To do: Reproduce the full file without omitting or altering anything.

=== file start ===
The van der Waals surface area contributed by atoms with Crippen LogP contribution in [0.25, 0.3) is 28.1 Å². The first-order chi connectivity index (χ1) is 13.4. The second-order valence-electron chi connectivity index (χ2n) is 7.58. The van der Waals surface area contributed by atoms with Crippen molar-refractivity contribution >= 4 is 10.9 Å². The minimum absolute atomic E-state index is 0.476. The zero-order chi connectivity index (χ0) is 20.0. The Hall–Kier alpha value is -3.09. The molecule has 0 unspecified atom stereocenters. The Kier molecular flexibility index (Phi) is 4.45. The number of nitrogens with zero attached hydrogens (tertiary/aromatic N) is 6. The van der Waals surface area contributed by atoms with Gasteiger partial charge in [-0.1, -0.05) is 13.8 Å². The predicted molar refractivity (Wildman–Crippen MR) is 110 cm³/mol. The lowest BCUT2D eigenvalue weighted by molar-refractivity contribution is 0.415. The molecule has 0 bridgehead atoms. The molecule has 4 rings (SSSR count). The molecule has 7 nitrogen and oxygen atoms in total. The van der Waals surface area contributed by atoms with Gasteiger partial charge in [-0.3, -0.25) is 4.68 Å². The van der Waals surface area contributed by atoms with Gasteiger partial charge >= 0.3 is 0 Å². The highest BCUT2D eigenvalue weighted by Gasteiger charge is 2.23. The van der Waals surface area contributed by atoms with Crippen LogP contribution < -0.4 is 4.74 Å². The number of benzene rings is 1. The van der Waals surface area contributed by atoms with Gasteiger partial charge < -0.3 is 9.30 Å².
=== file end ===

The van der Waals surface area contributed by atoms with Crippen LogP contribution in [0.25, 0.3) is 28.1 Å². The first-order chi connectivity index (χ1) is 13.4. The second-order valence-electron chi connectivity index (χ2n) is 7.58. The van der Waals surface area contributed by atoms with Crippen molar-refractivity contribution >= 4 is 10.9 Å². The minimum absolute atomic E-state index is 0.476. The zero-order chi connectivity index (χ0) is 20.0. The Hall–Kier alpha value is -3.09. The molecule has 0 unspecified atom stereocenters. The Kier molecular flexibility index (Phi) is 4.45. The number of nitrogens with zero attached hydrogens (tertiary/aromatic N) is 6. The van der Waals surface area contributed by atoms with Gasteiger partial charge in [-0.1, -0.05) is 13.8 Å². The predicted molar refractivity (Wildman–Crippen MR) is 110 cm³/mol. The lowest BCUT2D eigenvalue weighted by molar-refractivity contribution is 0.415. The molecule has 0 bridgehead atoms. The molecule has 4 rings (SSSR count). The molecule has 7 nitrogen and oxygen atoms in total. The van der Waals surface area contributed by atoms with Gasteiger partial charge in [-0.3, -0.25) is 4.68 Å². The van der Waals surface area contributed by atoms with Gasteiger partial charge >= 0.3 is 0 Å². The highest BCUT2D eigenvalue weighted by Gasteiger charge is 2.23. The van der Waals surface area contributed by atoms with Crippen LogP contribution < -0.4 is 4.74 Å². The number of benzene rings is 1. The van der Waals surface area contributed by atoms with Gasteiger partial charge < -0.3 is 9.30 Å².